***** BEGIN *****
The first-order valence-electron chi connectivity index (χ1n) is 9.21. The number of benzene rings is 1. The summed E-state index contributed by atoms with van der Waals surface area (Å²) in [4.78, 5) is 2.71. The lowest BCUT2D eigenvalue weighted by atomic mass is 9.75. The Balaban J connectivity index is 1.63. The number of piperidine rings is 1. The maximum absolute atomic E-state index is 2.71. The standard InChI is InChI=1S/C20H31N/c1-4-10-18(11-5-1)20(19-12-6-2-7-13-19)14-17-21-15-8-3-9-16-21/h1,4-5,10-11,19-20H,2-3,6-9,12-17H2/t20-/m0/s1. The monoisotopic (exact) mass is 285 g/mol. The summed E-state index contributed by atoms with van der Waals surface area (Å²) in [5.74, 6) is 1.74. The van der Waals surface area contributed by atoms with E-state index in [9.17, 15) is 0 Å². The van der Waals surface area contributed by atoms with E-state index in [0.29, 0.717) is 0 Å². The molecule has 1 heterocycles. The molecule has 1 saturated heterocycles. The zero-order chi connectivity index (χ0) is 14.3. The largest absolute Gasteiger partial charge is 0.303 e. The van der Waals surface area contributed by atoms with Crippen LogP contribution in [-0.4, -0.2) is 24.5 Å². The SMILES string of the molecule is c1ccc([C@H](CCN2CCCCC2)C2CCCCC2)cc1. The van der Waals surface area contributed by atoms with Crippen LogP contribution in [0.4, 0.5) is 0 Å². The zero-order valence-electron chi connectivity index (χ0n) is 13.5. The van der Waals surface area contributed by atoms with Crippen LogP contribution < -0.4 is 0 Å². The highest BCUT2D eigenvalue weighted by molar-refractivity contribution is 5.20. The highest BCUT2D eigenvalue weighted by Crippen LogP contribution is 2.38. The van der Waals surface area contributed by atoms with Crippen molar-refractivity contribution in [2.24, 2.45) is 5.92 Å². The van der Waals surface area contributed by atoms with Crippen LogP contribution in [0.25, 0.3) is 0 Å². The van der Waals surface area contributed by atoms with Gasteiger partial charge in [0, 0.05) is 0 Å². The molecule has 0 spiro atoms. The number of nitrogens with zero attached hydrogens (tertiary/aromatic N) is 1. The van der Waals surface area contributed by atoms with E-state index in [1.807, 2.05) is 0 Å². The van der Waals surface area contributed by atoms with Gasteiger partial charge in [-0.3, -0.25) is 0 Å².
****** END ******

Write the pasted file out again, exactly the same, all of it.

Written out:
The first-order valence-electron chi connectivity index (χ1n) is 9.21. The number of benzene rings is 1. The summed E-state index contributed by atoms with van der Waals surface area (Å²) in [4.78, 5) is 2.71. The lowest BCUT2D eigenvalue weighted by atomic mass is 9.75. The Balaban J connectivity index is 1.63. The number of piperidine rings is 1. The maximum absolute atomic E-state index is 2.71. The standard InChI is InChI=1S/C20H31N/c1-4-10-18(11-5-1)20(19-12-6-2-7-13-19)14-17-21-15-8-3-9-16-21/h1,4-5,10-11,19-20H,2-3,6-9,12-17H2/t20-/m0/s1. The monoisotopic (exact) mass is 285 g/mol. The summed E-state index contributed by atoms with van der Waals surface area (Å²) in [5.74, 6) is 1.74. The van der Waals surface area contributed by atoms with E-state index in [9.17, 15) is 0 Å². The van der Waals surface area contributed by atoms with E-state index in [0.29, 0.717) is 0 Å². The molecule has 1 heterocycles. The molecule has 1 saturated heterocycles. The zero-order chi connectivity index (χ0) is 14.3. The largest absolute Gasteiger partial charge is 0.303 e. The van der Waals surface area contributed by atoms with Crippen LogP contribution in [-0.4, -0.2) is 24.5 Å². The SMILES string of the molecule is c1ccc([C@H](CCN2CCCCC2)C2CCCCC2)cc1. The van der Waals surface area contributed by atoms with Crippen LogP contribution in [0.4, 0.5) is 0 Å². The zero-order valence-electron chi connectivity index (χ0n) is 13.5. The van der Waals surface area contributed by atoms with Crippen LogP contribution < -0.4 is 0 Å². The highest BCUT2D eigenvalue weighted by molar-refractivity contribution is 5.20. The highest BCUT2D eigenvalue weighted by Crippen LogP contribution is 2.38. The van der Waals surface area contributed by atoms with Crippen molar-refractivity contribution in [2.24, 2.45) is 5.92 Å². The van der Waals surface area contributed by atoms with Crippen LogP contribution in [0.25, 0.3) is 0 Å². The van der Waals surface area contributed by atoms with Gasteiger partial charge in [0, 0.05) is 0 Å². The molecule has 0 spiro atoms. The number of nitrogens with zero attached hydrogens (tertiary/aromatic N) is 1. The van der Waals surface area contributed by atoms with E-state index in [1.807, 2.05) is 0 Å². The van der Waals surface area contributed by atoms with Gasteiger partial charge in [-0.3, -0.25) is 0 Å².